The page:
From Idea to Reality

Titanic is a word which originates from Greek mythology. The Titans were a race of giants reputed for their great size and force, and were eventually overthrown by the Olympian gods. The word "titanic" in English now likewise means "of, relating to, or held to have characteristics of the Titans," or "marked by very great size : of enormous magnitude, power, scope, strength, or influence : colossal, gigantic." Titanic was just the sort of name the White Star Line was seeking for the sister ships that were to be its newest triumvirate of transatlantic steamers.

In 1907, five years before Titanic would set sail, J. Bruce Ismay managing director of the White Star Line, and Lord William James Pirrie , chairman of the shipbuilder Harland and Wolff, met for dinner in London. It was on this night that the two discussed plans for three new liners that would be like nothing the world had seen. Harland and Wolff and the White Star Line had a very loyal partnership, but White Star had major competition from the Cunard line, who was enjoying great success with the Mauretania and Lusitania and their speed records for crossing the Atlantic. As ships were the only means for crossing the oceans in this era, and as an Atlantic crossing transit still took several days, people would inevitably spend a significant amount of time on ocean liners. White Star and Cunard understood this while Cunard's priority was generally speed, backed by their revolutionary turbine engines, The White Star Line had generally opted for the more comfortable and slightly slower voyage. While White Star maintained this philosophy, the size and luxury of the newly conceived liners held promise to outdo the Cunard ships in more than one respect. The White Star flagships would have both reciprocating steam engines, the norm for the period, and a turbine engine to power the center of three propellers. Moreover, a double plated hull and a sophisticated system of watertight compartments provided the utmost in security.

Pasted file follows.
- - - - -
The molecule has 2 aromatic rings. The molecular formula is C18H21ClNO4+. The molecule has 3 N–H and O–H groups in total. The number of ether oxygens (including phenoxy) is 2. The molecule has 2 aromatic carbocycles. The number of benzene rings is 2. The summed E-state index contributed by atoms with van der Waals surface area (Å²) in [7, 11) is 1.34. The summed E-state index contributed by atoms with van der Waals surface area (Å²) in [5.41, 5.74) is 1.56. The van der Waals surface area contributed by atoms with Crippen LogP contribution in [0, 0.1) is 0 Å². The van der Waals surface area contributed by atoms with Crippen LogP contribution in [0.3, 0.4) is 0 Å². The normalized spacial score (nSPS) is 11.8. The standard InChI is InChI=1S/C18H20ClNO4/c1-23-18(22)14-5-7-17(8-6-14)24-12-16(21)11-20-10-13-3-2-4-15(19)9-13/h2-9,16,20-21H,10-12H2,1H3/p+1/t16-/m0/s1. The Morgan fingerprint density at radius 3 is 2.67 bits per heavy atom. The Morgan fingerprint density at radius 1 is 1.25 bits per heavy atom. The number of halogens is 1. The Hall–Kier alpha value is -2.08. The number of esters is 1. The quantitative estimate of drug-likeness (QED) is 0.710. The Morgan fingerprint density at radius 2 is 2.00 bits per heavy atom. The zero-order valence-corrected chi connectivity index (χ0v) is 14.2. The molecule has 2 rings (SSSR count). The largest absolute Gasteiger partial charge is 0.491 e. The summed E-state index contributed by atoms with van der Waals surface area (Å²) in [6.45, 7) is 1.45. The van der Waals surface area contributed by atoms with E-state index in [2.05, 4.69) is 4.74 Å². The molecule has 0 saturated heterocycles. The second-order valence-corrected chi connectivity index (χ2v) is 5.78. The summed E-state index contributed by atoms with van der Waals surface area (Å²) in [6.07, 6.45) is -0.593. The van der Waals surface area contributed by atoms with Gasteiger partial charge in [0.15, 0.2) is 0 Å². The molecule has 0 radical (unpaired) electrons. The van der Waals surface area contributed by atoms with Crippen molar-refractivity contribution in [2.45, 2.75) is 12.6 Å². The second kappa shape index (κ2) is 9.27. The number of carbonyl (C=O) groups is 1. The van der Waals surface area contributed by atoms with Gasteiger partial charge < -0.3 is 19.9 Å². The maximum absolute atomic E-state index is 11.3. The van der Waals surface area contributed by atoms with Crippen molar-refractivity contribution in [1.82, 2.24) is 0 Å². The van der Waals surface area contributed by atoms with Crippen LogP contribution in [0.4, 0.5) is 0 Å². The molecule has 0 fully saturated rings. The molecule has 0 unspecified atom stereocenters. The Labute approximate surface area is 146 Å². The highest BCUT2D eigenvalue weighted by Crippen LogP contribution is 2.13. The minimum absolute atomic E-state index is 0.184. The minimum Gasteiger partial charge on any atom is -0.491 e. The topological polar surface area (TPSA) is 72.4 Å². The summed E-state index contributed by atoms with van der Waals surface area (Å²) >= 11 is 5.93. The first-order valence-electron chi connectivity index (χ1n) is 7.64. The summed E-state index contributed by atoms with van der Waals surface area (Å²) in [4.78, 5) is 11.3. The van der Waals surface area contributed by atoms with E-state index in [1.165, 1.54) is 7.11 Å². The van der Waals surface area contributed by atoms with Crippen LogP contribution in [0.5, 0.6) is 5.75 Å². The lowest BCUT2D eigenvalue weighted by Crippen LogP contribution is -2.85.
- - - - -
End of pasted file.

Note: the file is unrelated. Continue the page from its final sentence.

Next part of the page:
The three Royal Mail Steamships were to be called Olympic, Titanic, and Gigantic. It was the tradition of the White Star Line to adjectivize its ships with the suffix "ic," thus describing the liners as well as naming them. They were to be virtually identical in size and structure, but Titanic was to be the true shining star. On the 29th of July, 1908, White Star, including Ismay, came to the shipyard of Harland and Wolff in Belfast, Ireland to review the tentative plans for the conception of the ships. The creation of these initial plans was under the direct supervision of Thomas Andrews , the managing director and senior draftsman for Harland and Wolff. Andrews oversaw virtually every detail from blueprint to maiden voyage. About a year and a half after the idea was born for the White Star Titans, the keel was laid for the firstborn, Olympic.

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